WHO: Measure your blood pressure, reduce your riskListen /
Over a billion people worldwide suffer from hypertension, also known as high blood pressure, according to the World Health Organization (WHO).
Hypertension is most prevalent in Africa where it affects up to 46 per cent of adults.
Ahead of the annual World Health Day which is marked on April 7 each year, WHO is calling for intensified efforts to prevent and control high blood pressure which is a leading cause of cardiovascular diseases, kidney failure and blindness.
WHO is of the view that when people know their blood pressure level, they can take steps to control it and reduce the risk of developing other health complications.
Dr Shanthi Mendis from WHO explains how people can cut the risks of high blood pressure.
"Most of the time there are no symptoms until you get complications. And this means that people have to know their numbers. People must make an effort particularly after the age of 40 to go and get their blood pressure measured because with age blood pressure tends to go up gradually. By making sure that your behavior in relation to certain risk factors are the correct ones particularly taking less salt in the diet, eating more fruits and vegetables that contain anti oxidants and potassium, reducing harmful use of alcohol, taking adequate physical activity to maintain your weight and also making sure that you do not eat too much that you put on weight: all these factors contribute to preventing high blood pressure."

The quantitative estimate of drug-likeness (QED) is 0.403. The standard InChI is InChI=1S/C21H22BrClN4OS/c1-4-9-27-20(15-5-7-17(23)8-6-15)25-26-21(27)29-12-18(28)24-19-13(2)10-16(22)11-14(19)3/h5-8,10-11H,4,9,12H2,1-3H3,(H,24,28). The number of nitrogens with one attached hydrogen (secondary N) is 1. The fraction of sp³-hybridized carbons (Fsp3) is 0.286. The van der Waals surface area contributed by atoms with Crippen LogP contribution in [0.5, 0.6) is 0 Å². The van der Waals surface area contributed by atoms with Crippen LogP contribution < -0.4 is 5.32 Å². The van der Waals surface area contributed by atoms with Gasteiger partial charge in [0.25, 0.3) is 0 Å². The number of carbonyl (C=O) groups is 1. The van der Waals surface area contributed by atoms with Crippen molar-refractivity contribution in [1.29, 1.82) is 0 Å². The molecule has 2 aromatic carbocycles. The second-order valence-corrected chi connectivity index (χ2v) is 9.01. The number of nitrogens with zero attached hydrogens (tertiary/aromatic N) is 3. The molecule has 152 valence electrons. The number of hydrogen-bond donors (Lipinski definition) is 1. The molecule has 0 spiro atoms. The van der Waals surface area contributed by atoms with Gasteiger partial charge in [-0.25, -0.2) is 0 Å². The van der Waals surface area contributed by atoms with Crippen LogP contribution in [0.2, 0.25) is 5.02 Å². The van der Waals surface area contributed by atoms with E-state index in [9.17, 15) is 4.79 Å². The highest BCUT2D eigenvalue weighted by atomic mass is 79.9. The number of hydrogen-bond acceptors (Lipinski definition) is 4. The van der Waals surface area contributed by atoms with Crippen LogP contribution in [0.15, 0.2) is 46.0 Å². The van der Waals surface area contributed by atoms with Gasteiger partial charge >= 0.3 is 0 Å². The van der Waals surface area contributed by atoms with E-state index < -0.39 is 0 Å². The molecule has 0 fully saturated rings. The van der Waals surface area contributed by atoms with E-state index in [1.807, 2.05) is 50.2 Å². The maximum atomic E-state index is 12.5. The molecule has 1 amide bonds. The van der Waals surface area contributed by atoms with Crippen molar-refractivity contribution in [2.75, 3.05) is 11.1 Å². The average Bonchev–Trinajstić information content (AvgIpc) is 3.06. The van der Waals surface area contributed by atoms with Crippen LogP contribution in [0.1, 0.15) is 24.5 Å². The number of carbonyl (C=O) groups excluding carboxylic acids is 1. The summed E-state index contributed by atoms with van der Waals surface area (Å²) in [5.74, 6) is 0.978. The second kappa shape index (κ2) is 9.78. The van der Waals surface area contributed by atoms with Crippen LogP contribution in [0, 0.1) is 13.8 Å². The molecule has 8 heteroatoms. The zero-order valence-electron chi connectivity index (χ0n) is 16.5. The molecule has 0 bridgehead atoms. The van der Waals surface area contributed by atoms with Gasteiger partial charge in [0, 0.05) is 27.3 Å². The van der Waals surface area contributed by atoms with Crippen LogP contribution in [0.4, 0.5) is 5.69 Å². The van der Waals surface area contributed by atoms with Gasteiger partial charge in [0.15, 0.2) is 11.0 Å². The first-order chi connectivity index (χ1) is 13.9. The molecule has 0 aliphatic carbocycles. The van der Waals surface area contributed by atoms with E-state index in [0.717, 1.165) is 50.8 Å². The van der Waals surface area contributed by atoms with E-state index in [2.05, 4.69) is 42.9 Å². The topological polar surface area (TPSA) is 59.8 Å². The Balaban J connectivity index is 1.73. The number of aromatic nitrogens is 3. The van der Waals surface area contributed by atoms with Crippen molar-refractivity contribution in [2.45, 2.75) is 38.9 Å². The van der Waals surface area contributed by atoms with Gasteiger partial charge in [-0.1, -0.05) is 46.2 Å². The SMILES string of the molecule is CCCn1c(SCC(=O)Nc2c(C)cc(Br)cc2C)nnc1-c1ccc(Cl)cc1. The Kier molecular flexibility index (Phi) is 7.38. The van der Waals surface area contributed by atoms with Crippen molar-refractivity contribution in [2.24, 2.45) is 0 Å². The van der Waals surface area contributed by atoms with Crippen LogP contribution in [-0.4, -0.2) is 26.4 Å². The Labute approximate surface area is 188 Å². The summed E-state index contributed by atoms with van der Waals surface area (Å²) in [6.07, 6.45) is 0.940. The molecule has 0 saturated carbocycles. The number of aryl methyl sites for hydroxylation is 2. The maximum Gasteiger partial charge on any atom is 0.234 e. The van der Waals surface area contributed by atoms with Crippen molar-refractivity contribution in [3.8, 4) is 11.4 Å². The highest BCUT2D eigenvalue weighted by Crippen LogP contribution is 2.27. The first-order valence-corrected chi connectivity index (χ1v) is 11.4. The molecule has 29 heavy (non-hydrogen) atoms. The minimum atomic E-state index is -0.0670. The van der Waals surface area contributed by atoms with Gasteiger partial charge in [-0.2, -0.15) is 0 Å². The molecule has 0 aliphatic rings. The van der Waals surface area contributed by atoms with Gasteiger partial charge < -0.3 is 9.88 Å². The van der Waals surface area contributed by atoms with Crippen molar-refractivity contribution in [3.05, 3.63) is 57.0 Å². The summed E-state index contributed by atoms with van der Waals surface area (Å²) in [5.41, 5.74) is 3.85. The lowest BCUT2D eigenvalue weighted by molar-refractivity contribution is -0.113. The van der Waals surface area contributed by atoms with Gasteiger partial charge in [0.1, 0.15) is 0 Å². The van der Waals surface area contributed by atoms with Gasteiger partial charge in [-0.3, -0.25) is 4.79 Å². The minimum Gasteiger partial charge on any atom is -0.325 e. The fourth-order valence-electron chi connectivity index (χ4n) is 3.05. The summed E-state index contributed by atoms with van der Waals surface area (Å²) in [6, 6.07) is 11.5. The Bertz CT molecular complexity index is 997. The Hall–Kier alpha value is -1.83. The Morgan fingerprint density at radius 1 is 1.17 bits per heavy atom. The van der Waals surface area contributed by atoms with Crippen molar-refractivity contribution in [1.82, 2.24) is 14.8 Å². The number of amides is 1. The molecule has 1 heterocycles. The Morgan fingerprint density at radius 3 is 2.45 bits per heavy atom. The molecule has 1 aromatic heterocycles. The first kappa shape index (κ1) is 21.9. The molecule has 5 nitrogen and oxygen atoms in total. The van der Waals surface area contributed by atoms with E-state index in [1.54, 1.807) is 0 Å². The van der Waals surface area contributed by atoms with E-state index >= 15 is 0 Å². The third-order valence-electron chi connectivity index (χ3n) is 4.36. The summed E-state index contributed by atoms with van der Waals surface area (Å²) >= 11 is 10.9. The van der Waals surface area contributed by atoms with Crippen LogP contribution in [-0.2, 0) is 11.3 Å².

WHO's campaign to encourage people to measure their blood pressure is a response to the United Nations Declaration on Noncommunicable Diseases which was adopted by Heads of State and Government in September 2011.
Patrick Maigua, United Nations Radio, Geneva